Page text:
Supervised learning techniques for dairy cattle body weight prediction from 3D digital images

Grum Gebreyesus*, Viktor Milkevych, Jan Lassen, Goutam Sahana

*Corresponding author for this work

Research output: Contribution to journal/Conference contribution in journal/Contribution to newspaperJournal articleResearchpeer-review


Introduction: The use of automation and sensor-based systems in livestock production allows monitoring of individual cows in real-time and provides the possibility of early warning systems to take necessary management actions against possible anomalies. Among the different RT monitoring parameters, body weight (BW) plays an important role in tracking the productivity and health status. Methods: In this study, various supervised learning techniques representing different families of methods in the machine learning space were implemented and compared for performance in the prediction of body weight from 3D image data in dairy cows. A total of 83,011 records of contour data from 3D images and body weight measurements taken from a total of 914 Danish Holstein and Jersey cows from 3 different herds were used for the predictions. Various metrics including Pearson’s correlation coefficient (r), the root mean squared error (RMSE), and the mean absolute percentage error (MAPE) were used for robust evaluation of the various supervised techniques and to facilitate comparison with other studies. Prediction was undertaken separately within each breed and subsequently in a combined multi-breed dataset. Results and discussion: Despite differences in predictive performance across the different supervised learning techniques and datasets (breeds), our results indicate reasonable prediction accuracies with mean correlation coefficient (r) as high as 0.94 and MAPE and RMSE as low as 4.0 % and 33.0 (kg), respectively. In comparison to the within-breed analyses (Jersey, Holstein), prediction using the combined multi-breed data set resulted in higher predictive performance in terms of high correlation coefficient and low MAPE. Additional tests showed that the improvement in predictive performance is mainly due to increase in data size from combining data rather than the multi-breed nature of the combined data. Of the different supervised learning techniques implemented, the tree-based group of supervised learning techniques (Catboost, AdaBoost, random forest) resulted in the highest prediction performance in all the metrics used to evaluate technique performance. Reported prediction errors in our study (RMSE and MAPE) are one of the lowest in the literature for prediction of BW using image data in dairy cattle, highlighting the promising predictive value of contour data from 3D images for BW in dairy cows under commercial farm conditions.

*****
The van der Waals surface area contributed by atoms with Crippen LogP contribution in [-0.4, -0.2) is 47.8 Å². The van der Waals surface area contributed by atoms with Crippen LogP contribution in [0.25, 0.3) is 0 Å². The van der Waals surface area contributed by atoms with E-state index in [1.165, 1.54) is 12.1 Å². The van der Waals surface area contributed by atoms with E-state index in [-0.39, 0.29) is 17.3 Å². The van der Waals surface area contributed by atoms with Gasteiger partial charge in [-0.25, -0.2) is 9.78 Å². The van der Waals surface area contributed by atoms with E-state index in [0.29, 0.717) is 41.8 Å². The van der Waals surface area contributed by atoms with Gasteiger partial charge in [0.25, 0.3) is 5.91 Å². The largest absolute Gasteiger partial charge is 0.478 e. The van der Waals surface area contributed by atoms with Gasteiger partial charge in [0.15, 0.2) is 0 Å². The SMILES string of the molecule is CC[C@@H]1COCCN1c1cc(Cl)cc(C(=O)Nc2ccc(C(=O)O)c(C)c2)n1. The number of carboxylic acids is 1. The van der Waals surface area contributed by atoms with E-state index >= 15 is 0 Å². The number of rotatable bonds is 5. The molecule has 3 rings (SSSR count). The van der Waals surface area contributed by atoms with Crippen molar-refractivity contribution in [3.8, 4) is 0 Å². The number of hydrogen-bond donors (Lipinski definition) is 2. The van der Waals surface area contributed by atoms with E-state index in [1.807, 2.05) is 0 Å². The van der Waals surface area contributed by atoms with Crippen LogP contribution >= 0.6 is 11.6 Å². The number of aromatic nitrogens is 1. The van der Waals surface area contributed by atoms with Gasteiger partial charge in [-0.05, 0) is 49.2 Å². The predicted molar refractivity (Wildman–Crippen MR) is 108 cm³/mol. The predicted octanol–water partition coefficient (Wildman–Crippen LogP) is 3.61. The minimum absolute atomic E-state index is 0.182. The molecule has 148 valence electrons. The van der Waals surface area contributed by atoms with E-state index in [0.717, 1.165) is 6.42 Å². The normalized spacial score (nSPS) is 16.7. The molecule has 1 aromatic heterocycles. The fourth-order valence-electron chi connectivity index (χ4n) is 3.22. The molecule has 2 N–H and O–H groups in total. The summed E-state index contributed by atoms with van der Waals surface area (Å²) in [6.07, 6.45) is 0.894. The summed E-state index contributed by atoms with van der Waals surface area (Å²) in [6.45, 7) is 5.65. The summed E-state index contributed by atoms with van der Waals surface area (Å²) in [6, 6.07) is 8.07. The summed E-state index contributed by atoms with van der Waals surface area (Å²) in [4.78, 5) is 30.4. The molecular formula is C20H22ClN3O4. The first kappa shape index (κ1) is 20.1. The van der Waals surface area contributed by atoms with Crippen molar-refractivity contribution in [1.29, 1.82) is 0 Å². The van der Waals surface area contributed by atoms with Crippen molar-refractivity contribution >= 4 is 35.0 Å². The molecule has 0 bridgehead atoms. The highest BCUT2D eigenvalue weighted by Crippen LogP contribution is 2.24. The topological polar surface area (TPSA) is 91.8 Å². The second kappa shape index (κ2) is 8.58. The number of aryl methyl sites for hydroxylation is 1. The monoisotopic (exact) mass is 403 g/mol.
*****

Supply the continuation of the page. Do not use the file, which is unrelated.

Original languageEnglish
Article number947176
JournalFrontiers in Genetics
Number of pages15
Publication statusPublished - 2023


  • 3D images
  • bodyweight
  • dairy cow
  • machine learning (ML)
  • precision livestock farming (PLF)


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